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Surrogacy Overview

Legal Issues Surrounding Surrogacy
Christensen Von Wormer hired a surrogate mother to carry his daughter after his girlfriend decided against having children.
Christensen Von Wormer hired a surrogate mother to carry his daughter after his girlfriend decided against having children.
Steve Kagan/Time Life Pictures/Getty Images

There are two legal aspects to gestational surrogacy agreements: the contract and finalization of parental rights.

The surrogacy contract should be drafted, reviewed and signed at the beginning of the relationship between the intended parents and the surrogate. A solid contract will outline the rights and responsibilities of the intended and the surrogate as well as compensation, medical and psychological screening, selective reduction policy, medical insurance and parental rights [source: Center for Surrogate Parenting, Inc.].

Surrogacy is controversial in the U.S., and laws on surrogacy agreements vary greatly from state to state. Some states have no laws in regard to surrogacy contracts or have declared contracts unenforceable in public policy. Many states that allow surrogacy agreements only allow uncompensated arrangements and gestational agreements (where the carrier is not biologically related to the child). Some states with surrogacy laws prohibit same-sex couples from entering into surrogacy agreements and require intended parents to be a married male/female couple.

Carriers must live in states where commercial surrogacy is allowable. [For more information about surrogacy laws in the state where you live, visit: Simple Surrogacy].

In addition to drafting the contract, the intended parents must finalize their parental rights in order to be recognized as legal parents. In some states, a pre-birth order may be filed with the court -- usually when pregnancy occurs -- allowing for the names of the intended parents to be placed on the baby's original birth certificate upon birth.

In other instances, the surrogate mother's name is placed on the original birth certificate because she gives birth to the baby. The intended mother then goes through a step-parent adoption process to be recognized as the legal mother and named on the child's birth certificate. A Judgment of Paternity is filed to recognize the intended father as the legal father of the child and place his name on the child's birth certificate.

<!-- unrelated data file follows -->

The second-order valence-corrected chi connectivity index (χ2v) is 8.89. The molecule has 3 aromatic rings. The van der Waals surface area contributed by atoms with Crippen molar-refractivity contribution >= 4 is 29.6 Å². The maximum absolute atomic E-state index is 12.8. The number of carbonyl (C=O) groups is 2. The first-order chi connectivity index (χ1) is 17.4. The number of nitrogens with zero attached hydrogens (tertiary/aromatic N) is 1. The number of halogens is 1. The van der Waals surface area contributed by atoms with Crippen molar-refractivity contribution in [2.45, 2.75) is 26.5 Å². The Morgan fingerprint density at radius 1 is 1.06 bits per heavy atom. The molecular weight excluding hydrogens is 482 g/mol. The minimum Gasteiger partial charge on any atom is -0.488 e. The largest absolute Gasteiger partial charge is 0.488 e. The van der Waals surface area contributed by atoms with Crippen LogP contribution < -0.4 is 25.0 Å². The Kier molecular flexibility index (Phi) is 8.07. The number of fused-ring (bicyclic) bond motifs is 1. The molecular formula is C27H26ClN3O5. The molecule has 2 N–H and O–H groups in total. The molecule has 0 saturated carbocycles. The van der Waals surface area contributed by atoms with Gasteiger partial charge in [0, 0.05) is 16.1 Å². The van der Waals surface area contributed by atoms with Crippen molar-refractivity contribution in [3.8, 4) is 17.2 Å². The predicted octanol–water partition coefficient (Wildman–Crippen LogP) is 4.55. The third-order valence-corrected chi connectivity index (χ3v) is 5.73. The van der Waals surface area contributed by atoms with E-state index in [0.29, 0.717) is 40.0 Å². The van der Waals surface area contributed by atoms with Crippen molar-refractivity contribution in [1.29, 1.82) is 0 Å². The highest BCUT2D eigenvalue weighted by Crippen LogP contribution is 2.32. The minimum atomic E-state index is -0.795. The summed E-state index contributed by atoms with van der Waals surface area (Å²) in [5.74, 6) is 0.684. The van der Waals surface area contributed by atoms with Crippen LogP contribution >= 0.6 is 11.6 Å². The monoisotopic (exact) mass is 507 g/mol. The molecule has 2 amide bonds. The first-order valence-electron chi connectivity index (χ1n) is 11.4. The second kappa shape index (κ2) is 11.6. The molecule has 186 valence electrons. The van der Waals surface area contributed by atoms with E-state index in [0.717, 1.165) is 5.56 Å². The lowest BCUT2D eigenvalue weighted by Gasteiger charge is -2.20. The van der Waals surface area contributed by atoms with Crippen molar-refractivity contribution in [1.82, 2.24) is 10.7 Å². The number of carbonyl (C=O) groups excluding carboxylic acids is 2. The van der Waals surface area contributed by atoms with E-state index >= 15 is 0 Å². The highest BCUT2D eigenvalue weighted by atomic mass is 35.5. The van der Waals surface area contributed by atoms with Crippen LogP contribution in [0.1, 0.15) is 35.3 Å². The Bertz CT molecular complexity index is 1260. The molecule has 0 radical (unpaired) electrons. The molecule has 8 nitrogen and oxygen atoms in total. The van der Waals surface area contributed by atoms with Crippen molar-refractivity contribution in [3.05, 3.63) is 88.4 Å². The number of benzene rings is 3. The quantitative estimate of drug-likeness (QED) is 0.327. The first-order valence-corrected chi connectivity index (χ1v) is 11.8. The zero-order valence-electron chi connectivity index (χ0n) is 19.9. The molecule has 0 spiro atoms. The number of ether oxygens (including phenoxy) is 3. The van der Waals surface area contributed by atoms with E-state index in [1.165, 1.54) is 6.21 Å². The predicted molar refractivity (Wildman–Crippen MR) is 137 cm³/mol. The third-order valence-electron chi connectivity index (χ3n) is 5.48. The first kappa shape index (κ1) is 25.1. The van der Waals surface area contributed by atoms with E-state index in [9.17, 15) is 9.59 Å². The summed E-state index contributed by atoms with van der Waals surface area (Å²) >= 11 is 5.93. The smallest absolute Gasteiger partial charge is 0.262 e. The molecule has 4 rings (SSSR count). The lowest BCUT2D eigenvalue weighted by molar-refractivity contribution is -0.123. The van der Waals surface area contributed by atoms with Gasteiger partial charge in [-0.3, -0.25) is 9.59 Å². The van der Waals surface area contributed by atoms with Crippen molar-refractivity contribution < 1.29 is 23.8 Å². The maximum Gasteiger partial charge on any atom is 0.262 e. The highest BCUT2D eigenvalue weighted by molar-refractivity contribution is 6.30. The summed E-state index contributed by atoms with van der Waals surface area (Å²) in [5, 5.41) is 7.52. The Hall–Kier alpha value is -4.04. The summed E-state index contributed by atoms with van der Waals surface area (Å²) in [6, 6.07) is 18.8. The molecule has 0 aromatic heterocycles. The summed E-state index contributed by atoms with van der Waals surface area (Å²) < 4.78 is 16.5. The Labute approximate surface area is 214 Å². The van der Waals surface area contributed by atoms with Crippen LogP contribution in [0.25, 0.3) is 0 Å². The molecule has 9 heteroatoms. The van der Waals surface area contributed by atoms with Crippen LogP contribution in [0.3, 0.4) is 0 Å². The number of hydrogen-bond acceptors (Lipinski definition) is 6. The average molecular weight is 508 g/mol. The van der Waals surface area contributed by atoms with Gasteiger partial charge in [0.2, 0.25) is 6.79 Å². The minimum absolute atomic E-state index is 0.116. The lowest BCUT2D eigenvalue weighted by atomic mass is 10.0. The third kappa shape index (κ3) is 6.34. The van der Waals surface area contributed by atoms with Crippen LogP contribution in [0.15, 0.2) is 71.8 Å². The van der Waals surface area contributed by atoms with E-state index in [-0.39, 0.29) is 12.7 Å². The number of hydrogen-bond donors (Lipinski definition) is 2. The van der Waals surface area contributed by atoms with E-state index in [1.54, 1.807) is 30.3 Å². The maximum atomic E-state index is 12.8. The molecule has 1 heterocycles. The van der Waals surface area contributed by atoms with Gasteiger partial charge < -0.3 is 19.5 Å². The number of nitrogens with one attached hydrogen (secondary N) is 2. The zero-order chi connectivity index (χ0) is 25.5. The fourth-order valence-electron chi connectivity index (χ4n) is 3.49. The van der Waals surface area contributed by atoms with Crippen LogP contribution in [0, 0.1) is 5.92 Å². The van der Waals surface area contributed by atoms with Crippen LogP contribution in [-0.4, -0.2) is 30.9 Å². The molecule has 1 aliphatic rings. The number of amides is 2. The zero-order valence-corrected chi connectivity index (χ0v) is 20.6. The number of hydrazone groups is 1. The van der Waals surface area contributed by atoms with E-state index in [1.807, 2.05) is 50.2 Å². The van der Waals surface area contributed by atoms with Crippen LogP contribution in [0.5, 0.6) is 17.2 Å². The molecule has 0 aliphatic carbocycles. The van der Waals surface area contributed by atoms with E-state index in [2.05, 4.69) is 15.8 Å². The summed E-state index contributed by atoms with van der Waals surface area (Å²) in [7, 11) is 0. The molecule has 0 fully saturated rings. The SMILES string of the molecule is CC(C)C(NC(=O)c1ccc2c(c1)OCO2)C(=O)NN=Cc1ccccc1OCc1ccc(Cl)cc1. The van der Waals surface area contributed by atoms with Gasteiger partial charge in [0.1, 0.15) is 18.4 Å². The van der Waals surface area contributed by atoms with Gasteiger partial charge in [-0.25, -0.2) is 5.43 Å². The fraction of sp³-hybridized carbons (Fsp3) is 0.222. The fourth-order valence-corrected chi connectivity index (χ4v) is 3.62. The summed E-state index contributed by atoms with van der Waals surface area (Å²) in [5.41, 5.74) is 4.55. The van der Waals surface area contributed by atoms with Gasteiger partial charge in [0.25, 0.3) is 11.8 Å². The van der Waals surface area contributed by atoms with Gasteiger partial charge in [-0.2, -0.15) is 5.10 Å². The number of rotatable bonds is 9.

Both the contract and the finalization of parental rights can be complicated matters depending on state laws. In 1986, Mary Beth Whitehead brought national attention to the surrogacy debate when, after being artificially inseminated with intended father William Stern's sperm and giving birth, she refused to give up the child to the intended parents. The case, known as that of "Baby M," ended without the court upholding the surrogacy contract. William Stern was granted custody, but Mary Beth Whitehead -- who donated her egg and was therefore the genetic mother of Baby M -- was given visitation rights.

However, two recent high-profile cases have established the legality and enforceability of gestational surrogacy contracts. In the cases of Johnson v. Calvert and Buzzanca v. Buzzanca, California courts ruled that the intended parents' initiation of medical procedures determines legal parental rights -- not genetic links through surrogacy, donated eggs or sperm [source: The American Surrogacy Center].

Surrogacy continues to be a complicated tangle of legal, social, ethical and technological issues. Arguments against commercial surrogacy compare it to baby buying and selling -- a "womb for rent." Some detractors also believe that commercial surrogacy uses technology to exploit women, children and the meaning of motherhood and fatherhood in our society.

For more information about infertility, Assisted Reproductive Technologies, and surrogacy law see our list of resources on the following page.